This week, among the annoyance brought by snow, strikes, and the new snapchat update, I found something wonderful on the National Geographic website. Last week, they released an article titled ‘Pictures Capture the Invisible Glow of Flowers’. To summarise (not plagiarise), photographer Craig Burrows used ultraviolet-induced visible fluorescence photography (UVIVF) – with a 10 to 20 second shutter exposure for perfect clarity – to reveal never before seen colours and sparkles (yes, sparkles) on the petals, stems, and leaves of everyday flowers and plants. When asked why he loves flowers as artistic subjects, he replied: ‘They can’t run away’. That is a little weird, I would say. However, his project produced some amazing results1.
Flowers are not the only things that reveal new colours under UV light. The coral Lobophyllia hemprichii changes from green to red when exposed to blue or UV light. Another example is the shark Etmopterus lailae, which is found 1,000 feet below the Pacific Ocean off the coast of the North-western Hawaiian Islands and glows in the dark. Research has been conducted into why flowers, coral, and this shark species possess these qualities. The shark species is a little more obvious – it is not uncommon to find creatures in the darkest parts of the sea (below the euphotic zone) that possess evolutionary qualities that help them survive. They are exposed to extremely harsh conditions, such as little oxygen, little food, no sunlight, and persistent cold. It is common for these creatures and the plants that exist down there to possess bioluminescent qualities. It can provide light to see, a way to attract prey or even seduce a mate.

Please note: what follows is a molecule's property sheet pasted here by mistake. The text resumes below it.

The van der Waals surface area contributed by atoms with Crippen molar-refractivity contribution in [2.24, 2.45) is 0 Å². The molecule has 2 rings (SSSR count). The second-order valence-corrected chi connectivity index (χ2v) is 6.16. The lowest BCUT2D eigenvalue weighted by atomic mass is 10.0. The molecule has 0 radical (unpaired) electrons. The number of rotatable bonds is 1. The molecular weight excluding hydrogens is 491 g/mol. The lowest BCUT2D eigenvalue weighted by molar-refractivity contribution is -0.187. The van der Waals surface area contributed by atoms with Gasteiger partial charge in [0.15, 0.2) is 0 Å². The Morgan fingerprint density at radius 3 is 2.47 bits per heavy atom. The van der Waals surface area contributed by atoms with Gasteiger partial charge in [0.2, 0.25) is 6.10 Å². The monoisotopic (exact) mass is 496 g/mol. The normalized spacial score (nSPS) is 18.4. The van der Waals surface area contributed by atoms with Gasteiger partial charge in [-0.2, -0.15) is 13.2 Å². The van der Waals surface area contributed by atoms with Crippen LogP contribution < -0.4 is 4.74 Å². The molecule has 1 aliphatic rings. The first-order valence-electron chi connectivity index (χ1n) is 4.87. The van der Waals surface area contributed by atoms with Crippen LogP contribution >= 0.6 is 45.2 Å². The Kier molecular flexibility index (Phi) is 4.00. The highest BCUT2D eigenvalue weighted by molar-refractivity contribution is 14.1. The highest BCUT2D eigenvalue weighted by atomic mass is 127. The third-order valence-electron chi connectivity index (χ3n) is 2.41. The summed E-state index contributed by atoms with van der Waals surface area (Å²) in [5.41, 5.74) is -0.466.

When it comes to flowers, it is way more difficult to explain why they light up the way they do. The National Geographic article reports that some research suggests that UV dark areas in flowers are required to attract pollinators, but this is yet to be proven. What is most revealing about these pictures is that they are clearly present in everyday objects and yet cannot be perceived by the human eye. So, being the super curious person I am (like that infuriating person who walks back into the house in a horror film), I wanted to find whether there are creatures that can see these effects.
I researched UV light first, to see if any animal is actually able to see the flowers in this way. The search for evidence led me to discovering that our fellow companions cats and dogs are actually able to see these type of wavelengths4. By researching lenses of dead mammals (donated to science, post mortem – please don’t be sad), researchers found that some mammals do not have the same lens that humans possess which block out UV light. This is theorised to be a collective result of evolution. This allows reindeers to see polar bears when they are nearly the same colour of the snow and dogs and cats to find food easier in the wild. This could explain a lot about why cats find everyday objects so exciting, as a lot of the chemical substances added to everyday objects, such as paper, laundry detergent, and (of course…) balls of wool glow under UV light.
1Due to copyright issue, pictures by Craig Burrows cannot be included in this article. They are currently available at this link.